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In re Civil Commitment of Whipple

Court of Appeals of Minnesota

August 5, 2013

In the Matter of the Civil Commitment of: Michael Ray Whipple

UNPUBLISHED OPINION

Crow Wing County District Court File No. 18-PR-09-1005

Michael Whipple, Moose Lake, Minnesota (pro se appellant)

Lori Swanson, Attorney General, Angela Helseth Kiese, Assistant Attorney General, St. Paul, Minnesota; and Donald F. Ryan, Crow Wing County Attorney, Brainerd, Minnesota (for respondent)

Considered and decided by Larkin, Presiding Judge; Halbrooks, Judge; and Worke, Judge.

LARKIN, Judge

Appellant challenges the district court's denial of his requests for an evidentiary hearing under Minnesota Rule of Civil Procedure 60 and court-appointed counsel. We affirm.

FACTS

The district court indeterminately committed appellant Michael Ray Whipple as a sexually dangerous person (SDP) in September 2009. In September 2010, Whipple filed a petition for relief from judgment under Minnesota Rules of Civil Procedure 60.02(c) and 60.02(f). The district court denied Whipple's request for relief, and this court affirmed the district court's decision.

In the present action, Whipple filed a "motion for [an] evidentiary hearing pursuant to rule 60.02(e)" asking "the committing court to look at the original commitment during an evidentiary hearing" because "during his commitment" at the Minnesota Sex Offender Program (MSOP) he has "not been offered adequate treatment to meet his needs." Whipple argued that the lack of treatment at MSOP violates his due-process rights. Whipple also raised double-jeopardy and equal-protection arguments. Whipple further argued that sexually dangerous persons "are . . . entitled to immediate release upon a showing that he/she is no longer dangerous." In addition to his request for an evidentiary hearing, Whipple moved the district court to appoint an attorney to represent him in the motion proceeding. The district court denied Whipple's requests, and this appeal follows.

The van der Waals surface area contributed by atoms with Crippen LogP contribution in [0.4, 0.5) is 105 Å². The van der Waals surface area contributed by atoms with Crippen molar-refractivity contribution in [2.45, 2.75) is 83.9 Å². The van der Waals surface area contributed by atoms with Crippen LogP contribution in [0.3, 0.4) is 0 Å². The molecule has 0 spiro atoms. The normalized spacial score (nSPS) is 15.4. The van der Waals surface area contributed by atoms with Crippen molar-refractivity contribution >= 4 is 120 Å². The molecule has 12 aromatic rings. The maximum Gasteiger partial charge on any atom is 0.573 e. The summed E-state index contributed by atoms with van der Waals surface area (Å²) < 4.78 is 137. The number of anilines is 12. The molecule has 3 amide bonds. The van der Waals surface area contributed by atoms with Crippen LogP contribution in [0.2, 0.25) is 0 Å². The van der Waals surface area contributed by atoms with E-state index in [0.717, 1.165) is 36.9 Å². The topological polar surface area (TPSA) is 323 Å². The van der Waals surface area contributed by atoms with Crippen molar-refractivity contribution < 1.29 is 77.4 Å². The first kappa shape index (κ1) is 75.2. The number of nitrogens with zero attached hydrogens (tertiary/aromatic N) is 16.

DECISION

I.

On appeal, Whipple argues that the district court abused its discretion in denying his motion for an evidentiary hearing under Minn. R. Civ. P. 60.02(e) because "there are changed circumstances [that] require an evidentiary hearing."[1]

Under Minn. R. Civ. P. 60.02(e), "the court may relieve a party or the party's legal representatives from a final judgment . . . order, or proceeding and may order a new trial or grant such other relief as may be just" if "[t]he judgment has been satisfied, released, or discharged or a prior judgment upon which it is based has been reversed or otherwise vacated, or it is no longer equitable that the judgment should have prospective application." "Rule 60.02(e) represents the historic power of the court of equity to modify its decree in light of changed circumstances." City of Barnum v. Sabri, 657 N.W.2d 201, 205 (Minn.App. 2003). "To prevail under Minn. R. Civ. P. 60.02(e), a moving party must show that a present challenge to an ...


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